A tentative agreement has been reached that will end the NHL lockout. The league and its players association reached a deal early Sunday after a marathon 16 hours of negotiations in New York.
The 10-year collective bargaining agreement still must be ratified by the NHLPA.
No start date has been set or how many games will be played.
"We have reached an agreement on the framework of a new collective bargaining agreement," NHL commissioner Gary Bettman confirmed early Sunday morning in New York. ""I want to thank Don Fehr. We still have more work to do, but it's good to be at this point."
According to TSN Hockey Analyst Aaron Ward, part of the agreement saw the league come off their demand for $60 million cap in Year 2 of the new deal to meet the NHLPA's request to have it at $64.3 million - which was the upper limit from last year's cap.
Face to-face meetings with federal mediator Scot Beckenbaugh for 16 straight hours from Saturday afternoon through the early hours of Sunday morning were needed to save the season.
Bettman previously said a regular season schedule of at least 48 games had to start Jan. 19
The lockout has been the second-longest in league history, behind only the one in 2004-05 that wiped outthe entire season.
The main highlights from the deal, according to reports so far:
— The CBA will run for 10 years through 2021-22, with an option to terminate the deal after eight years.
— Players receive defined benefit pension plan.
— Owners and players split revenue 50-50 each season, with the players receiving $300 million in deferred “make-whole payments” to ease the transition from previous system.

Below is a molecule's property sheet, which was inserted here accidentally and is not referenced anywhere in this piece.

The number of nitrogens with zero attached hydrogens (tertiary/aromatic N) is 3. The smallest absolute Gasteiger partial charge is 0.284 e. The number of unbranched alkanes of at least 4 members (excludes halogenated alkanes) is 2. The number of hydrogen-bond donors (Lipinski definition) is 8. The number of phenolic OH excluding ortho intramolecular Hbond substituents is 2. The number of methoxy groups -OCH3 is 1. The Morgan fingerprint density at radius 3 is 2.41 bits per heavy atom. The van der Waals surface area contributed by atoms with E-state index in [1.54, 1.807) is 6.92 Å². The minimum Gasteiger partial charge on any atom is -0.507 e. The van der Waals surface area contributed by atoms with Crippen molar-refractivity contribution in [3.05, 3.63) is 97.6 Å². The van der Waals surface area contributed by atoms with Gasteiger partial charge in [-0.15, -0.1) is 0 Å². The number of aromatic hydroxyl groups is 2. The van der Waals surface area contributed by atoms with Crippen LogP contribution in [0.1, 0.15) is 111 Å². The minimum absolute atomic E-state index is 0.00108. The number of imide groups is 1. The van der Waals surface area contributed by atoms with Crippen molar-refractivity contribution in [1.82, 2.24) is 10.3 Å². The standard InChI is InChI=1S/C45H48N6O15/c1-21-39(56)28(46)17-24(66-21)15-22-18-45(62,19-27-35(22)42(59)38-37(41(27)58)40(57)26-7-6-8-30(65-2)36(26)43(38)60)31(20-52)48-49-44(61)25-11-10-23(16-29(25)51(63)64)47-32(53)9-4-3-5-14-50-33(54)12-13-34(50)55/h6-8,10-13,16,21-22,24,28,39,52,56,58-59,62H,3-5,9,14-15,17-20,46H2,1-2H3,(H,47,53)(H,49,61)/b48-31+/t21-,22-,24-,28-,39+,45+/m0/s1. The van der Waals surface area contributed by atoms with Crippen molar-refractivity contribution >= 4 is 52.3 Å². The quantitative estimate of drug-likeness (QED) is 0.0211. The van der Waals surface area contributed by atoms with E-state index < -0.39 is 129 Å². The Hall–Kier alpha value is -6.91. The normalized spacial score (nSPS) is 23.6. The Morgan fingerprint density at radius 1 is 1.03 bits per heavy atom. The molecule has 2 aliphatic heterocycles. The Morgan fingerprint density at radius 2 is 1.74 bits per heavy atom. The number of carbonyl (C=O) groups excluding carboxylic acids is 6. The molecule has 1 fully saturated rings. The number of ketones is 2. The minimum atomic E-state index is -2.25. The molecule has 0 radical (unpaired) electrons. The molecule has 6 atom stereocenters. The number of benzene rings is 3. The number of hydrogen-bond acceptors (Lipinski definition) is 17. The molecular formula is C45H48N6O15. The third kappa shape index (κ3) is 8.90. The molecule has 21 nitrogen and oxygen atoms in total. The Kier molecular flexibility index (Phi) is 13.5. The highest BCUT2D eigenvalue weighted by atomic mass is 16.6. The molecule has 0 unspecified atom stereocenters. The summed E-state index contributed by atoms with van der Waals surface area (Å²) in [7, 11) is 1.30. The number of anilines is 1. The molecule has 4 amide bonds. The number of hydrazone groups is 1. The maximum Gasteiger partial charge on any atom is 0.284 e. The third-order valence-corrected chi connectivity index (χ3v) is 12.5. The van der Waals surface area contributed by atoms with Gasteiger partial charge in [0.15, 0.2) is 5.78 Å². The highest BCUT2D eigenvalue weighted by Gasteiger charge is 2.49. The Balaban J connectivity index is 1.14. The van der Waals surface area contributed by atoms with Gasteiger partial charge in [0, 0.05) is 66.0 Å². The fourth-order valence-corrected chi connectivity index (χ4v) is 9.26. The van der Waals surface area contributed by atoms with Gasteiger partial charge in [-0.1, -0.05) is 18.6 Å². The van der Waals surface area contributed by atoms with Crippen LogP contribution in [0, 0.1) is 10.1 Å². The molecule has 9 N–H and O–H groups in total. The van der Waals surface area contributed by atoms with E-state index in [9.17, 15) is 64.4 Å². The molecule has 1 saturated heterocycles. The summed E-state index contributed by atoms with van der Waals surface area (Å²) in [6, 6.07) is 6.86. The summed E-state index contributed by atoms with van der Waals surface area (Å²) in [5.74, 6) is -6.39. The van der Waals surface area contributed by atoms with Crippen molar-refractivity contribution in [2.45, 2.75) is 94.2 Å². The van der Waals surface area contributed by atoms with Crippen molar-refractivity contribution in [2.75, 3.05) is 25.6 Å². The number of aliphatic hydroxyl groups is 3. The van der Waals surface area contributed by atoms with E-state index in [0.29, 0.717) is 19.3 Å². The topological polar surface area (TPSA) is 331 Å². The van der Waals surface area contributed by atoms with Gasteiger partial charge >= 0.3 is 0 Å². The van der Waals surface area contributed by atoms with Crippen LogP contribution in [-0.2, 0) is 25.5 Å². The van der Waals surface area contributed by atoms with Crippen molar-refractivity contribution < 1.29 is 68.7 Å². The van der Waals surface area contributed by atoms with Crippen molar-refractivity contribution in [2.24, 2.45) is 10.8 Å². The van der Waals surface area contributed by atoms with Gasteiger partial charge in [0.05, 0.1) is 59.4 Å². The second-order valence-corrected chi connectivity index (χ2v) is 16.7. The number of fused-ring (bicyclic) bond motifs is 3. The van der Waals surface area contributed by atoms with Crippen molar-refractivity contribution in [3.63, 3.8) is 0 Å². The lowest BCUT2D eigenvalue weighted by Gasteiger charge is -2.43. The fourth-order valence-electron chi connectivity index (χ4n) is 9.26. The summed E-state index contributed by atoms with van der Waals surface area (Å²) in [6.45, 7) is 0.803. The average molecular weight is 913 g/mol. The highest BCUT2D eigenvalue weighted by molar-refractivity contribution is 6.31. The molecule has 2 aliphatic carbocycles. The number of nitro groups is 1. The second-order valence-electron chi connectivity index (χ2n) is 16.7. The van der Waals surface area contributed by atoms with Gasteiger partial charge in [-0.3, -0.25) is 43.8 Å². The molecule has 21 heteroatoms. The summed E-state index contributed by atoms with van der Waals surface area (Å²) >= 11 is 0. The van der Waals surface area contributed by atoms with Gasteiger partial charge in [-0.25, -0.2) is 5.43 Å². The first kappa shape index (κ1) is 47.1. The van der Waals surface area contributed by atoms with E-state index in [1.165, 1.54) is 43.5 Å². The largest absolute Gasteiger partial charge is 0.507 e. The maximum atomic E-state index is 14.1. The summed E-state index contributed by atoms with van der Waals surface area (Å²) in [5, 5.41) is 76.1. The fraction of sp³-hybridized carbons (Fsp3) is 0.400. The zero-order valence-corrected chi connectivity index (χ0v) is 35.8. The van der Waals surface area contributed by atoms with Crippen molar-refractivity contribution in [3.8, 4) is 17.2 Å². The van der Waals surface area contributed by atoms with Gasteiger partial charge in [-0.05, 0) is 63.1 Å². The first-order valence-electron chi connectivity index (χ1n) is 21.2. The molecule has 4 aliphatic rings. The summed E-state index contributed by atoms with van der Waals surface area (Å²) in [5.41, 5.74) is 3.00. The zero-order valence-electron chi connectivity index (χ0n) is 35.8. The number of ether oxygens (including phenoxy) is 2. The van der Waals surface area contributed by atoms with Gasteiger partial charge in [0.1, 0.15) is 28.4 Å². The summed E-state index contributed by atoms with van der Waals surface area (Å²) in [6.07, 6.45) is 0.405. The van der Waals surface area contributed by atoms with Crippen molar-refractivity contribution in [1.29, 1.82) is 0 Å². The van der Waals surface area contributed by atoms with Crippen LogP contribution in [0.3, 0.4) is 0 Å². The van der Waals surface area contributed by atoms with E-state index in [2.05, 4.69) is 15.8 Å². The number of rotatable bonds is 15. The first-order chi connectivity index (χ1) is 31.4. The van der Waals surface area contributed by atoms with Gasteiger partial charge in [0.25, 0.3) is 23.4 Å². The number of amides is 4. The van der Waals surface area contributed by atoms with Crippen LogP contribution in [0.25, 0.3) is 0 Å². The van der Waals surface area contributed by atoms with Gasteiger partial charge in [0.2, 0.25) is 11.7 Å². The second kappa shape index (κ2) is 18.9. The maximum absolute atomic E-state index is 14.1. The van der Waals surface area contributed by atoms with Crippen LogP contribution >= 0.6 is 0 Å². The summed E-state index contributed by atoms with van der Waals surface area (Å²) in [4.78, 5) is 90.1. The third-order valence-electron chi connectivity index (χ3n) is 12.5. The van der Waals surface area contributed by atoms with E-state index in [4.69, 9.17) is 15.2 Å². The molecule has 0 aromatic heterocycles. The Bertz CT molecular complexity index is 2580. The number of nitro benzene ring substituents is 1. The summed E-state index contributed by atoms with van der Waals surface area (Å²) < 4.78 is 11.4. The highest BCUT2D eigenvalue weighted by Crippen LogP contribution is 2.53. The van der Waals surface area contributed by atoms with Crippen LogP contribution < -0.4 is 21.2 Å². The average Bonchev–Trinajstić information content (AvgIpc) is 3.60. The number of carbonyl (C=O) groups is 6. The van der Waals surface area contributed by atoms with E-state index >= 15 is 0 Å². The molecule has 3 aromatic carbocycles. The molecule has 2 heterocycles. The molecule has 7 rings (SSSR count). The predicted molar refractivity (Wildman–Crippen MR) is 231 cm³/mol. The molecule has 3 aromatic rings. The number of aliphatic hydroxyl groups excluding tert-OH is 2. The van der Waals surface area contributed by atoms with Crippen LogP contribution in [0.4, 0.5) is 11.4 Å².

— A pro-rated salary cap of $70.2-million for the shortened 2012-13 season followed by a salary cap of $64.3-million in 2013-14. The salary floor will be set at $44 million for both years.
— Seven-year limit on free-agent contracts (eight-year limit when a team signs its own player to an extension).
— A maximum salary variance of 35 per cent from year to year, with no more than a 50 per cent total difference between any two seasons in the contract.
— The minimum salary starts at $525,000 this season and reaches $750,000 for the 10th and final year of the agreement.
— Teams can only walk away from a player in salary arbitration who is awarded at least $3.5 million.
— Each team will be given the option of two “amnesty buyouts” that can be used to terminate contracts prior to the 2013-14 season or 2014-15 season. The buyouts will cost two-thirds of the remaining amount on a deal — paid evenly over twice its remaining length — and will count against the players’ overall share in revenues, but not the individual team’s salary cap.
— Revenue sharing between teams increased to $200 million annually.
— Any player on a one-way contract who plays in the American Hockey League with a salary in excess of the NHL’s minimum salary plus $375,000 will have the excess amount charged against his team’s salary cap.
— Unrestricted free agency continues to open on July 1.
— The participation of NHLers in future Olympics has yet to be determined. The decision will be made outside of the CBA.
Words from The Star